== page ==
Once again, these allegations simply do not rise to the level of recklessness defined in the case law of this Circuit. Plaintiffs have not alleged particular facts suggesting a strong inference of scienter. As indicated above, had Plaintiffs uncovered facts suggesting, for example, that D & T had knowledge of the capability of the computer system to delete entries in the general ledger without leaving a trace, and that D & T failed to make sufficient inquiries to insure that such manipulations were not taking place, allegations to that effect, coupled with the allegations already stated, could potentially satisfy the scienter requirement at the pleading stage.

As the Complaint now stands, however, Plaintiffs have not alleged scienter under the standards required by Rule 9(b) and the PSLRA, and the claim against D & T will be dismissed without prejudice to Plaintiffs to replead.

  3. The Motions To Dismiss of Emerson, Goldfarb, and Taubman
    Are Granted

Defendants Emerson, Goldfarb, and Taubman (the "Outside Directors") also move to dismiss pursuant to Rule 9(b), on the grounds that Plaintiffs (a) fail to plead fraud with particularity, and (b) fail to plead scienter.

a. Fraud Is Pled with Sufficient Particularity

The Outside Directors maintain, first, that Plaintiffs have failed to meet the particularity requirement with respect to pleading fraud. In contrast to the specificity of the allegations with regard to the Insider Defendants, the Complaint mentions Emerson and Taubman in only three paragraphs and Goldfarb in only seven. The Audit Committee is mentioned in only seven. It is also maintained that the Complaint does not make specific allegations of wrongdoing by the Outside Directors.

Plaintiffs contend, however, that the Complaint meets the particularity requirement by alleging that the Outside Directors, as members of the Audit Committee, were responsible for reviewing Livent's reporting procedures, internal controls, and management information systems, and the performance of D & T, and primarily responsible for reviewing the unaudited quarterly financials. The Complaint also alleges that the Outside Directors failed to investigate, or ignored, the "red flags" signaling the fraud.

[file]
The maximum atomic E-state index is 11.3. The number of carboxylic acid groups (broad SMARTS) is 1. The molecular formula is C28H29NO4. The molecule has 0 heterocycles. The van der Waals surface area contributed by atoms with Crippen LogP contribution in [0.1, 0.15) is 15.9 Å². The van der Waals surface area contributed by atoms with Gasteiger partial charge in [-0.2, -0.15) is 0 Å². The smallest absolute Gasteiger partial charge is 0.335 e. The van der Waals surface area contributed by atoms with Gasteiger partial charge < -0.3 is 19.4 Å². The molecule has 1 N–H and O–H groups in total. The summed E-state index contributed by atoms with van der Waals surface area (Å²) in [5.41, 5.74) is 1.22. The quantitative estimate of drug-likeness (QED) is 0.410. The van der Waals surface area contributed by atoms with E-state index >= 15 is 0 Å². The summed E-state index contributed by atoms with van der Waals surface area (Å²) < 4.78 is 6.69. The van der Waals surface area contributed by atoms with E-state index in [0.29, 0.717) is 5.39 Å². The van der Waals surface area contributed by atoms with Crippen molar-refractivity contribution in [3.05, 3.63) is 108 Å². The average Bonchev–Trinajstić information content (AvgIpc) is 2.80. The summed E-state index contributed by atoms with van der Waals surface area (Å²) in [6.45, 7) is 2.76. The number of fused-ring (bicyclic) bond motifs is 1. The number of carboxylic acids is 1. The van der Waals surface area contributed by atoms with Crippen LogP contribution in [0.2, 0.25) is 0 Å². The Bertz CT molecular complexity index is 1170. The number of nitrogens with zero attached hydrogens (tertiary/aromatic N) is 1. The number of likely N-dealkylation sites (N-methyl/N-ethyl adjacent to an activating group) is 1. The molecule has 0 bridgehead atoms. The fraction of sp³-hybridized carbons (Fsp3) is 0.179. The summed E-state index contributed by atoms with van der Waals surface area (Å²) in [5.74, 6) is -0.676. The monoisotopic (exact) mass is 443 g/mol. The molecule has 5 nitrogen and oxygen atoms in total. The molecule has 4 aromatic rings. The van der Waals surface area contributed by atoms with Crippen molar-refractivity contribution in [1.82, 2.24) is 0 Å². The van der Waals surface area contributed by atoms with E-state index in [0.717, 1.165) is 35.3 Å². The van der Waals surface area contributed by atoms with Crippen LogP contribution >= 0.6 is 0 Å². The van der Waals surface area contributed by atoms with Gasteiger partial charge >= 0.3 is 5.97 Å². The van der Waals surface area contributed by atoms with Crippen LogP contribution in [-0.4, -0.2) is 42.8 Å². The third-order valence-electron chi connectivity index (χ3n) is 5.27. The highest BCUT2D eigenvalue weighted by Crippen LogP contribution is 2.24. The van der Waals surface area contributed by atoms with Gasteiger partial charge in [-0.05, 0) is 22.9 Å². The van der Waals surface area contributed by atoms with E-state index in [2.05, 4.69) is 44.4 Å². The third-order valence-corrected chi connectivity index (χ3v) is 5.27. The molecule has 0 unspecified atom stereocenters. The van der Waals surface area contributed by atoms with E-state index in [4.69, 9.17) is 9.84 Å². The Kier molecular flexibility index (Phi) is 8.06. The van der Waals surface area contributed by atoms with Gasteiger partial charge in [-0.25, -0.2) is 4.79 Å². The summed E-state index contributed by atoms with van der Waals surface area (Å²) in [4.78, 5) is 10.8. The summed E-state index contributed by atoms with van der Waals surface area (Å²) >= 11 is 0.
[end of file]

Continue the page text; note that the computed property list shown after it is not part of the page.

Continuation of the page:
Plaintiffs also rely on the "group pleading" doctrine, which permits a plaintiff to allege that misstatements contained in company documents may be presumed to be the work of the company's officers and directors. See, e.g., DiVittorio, 822 F.2d at 1247; In re Health Management, 970 F. Supp. at 208-09. The Outside Directors maintain that the group pleading doctrine is no longer good law in light of the PSLRA. However, this position was considered and rejected in In re Oxford Health Plans, Inc. Securities Litigation, 187 F.R.D. 133, 142 (S.D.N.Y. 1999) ("[T]he PSLRA has not altered the group pleading doctrine. . . ."). Accord Jacobs v. Coopers & Lybrand, L.L.P., 97 Civ. 3374(RPP), 1999 WL 101772 (March 1, 1999); In re Health Management, 970 F. Supp. at 209. The position of the Outside Directors is not persuasive. There is no compelling reason not to follow the holdings in Oxford, Jacobs, and Health Management.